For instance, when dealing with adding 1/4 and 3/7, the step-by-step version will start by asking you to find a common denominator (28), then have you figure out the numerator for 1/4, then for 3/7, and then have you add the fractions together.  The "final answer" option would just be looking for 19/28 (if my math is right... I probably should check my work, huh?)

As you get answers correct, you earn robots.  Why robots?  Because in the Labyrinth game, you need to try to collect treasures with those robots.  Labyrinth isn't just a mindless computer game... in one level of it, you are trying to get your robot across a river by pushing rocks to form a bridge, all the while, avoiding little cartoon snakes that are slithering around.  You can only push one rock at a time, and you can use those rocks to trap the snakes too.  My guys spent a fair amount of their game time figuring out their next few moves.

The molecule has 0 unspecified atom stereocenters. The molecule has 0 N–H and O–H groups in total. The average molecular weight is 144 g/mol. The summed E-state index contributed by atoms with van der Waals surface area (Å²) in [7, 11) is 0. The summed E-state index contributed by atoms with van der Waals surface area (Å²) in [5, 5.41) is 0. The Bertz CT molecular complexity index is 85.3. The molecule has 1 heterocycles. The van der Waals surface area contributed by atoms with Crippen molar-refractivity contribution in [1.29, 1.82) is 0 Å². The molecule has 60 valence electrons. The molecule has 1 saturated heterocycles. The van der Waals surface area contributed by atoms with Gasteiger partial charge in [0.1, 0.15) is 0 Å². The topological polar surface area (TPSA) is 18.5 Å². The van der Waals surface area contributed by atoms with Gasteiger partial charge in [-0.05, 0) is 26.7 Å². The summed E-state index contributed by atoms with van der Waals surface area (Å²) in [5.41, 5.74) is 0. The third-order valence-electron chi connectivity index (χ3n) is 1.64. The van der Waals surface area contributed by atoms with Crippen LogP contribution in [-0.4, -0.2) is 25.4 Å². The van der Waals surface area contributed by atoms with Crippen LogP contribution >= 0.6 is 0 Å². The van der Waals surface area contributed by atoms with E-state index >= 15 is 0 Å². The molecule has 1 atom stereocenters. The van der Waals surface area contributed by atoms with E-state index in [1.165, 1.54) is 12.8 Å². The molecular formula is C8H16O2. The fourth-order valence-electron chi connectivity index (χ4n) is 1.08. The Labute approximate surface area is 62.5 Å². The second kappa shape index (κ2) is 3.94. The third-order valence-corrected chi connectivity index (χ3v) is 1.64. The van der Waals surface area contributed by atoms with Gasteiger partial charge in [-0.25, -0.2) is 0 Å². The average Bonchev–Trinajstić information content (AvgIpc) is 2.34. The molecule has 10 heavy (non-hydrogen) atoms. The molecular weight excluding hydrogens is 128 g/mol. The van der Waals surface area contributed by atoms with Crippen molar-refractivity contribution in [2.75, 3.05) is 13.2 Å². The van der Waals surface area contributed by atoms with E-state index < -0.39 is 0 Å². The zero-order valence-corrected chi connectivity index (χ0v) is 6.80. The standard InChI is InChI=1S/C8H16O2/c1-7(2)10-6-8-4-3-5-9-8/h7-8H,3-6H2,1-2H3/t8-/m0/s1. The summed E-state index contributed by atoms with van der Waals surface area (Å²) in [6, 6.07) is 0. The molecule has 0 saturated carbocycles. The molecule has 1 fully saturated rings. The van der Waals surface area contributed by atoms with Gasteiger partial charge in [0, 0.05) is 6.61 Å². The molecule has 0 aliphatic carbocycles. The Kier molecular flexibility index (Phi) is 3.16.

So what did we think?

• The instruction provided in the tutorial part was solid.  It does require the child to be reading (or to be read to) as there is no option to have it read aloud.  That's a drawback with my younger kids who are more advanced in math than they are in reading.
• I like how they take you step by step through the problems.  That was especially nice for Connor, who can solve a lot of math problems just by looking at them, but doesn't necessarily know how he got the answer -- because he skips steps in his head.
• I love that I can have the kids work on a specific concept with a very patient tutor.  The computer doesn't get frustrated with them when they get it wrong, or can't figure out a step.
• I like that the "reward" of the labyrinth game is building logical thinking skills too.
• I love that between the six computer programs, they really are covering pretty much all of elementary and middle school math.  Not the very beginning stuff (counting, number recognition, etc.) but most everything else.
What I don't like:
• I don't see any straightforward way of keeping track of what areas a student has actually worked on.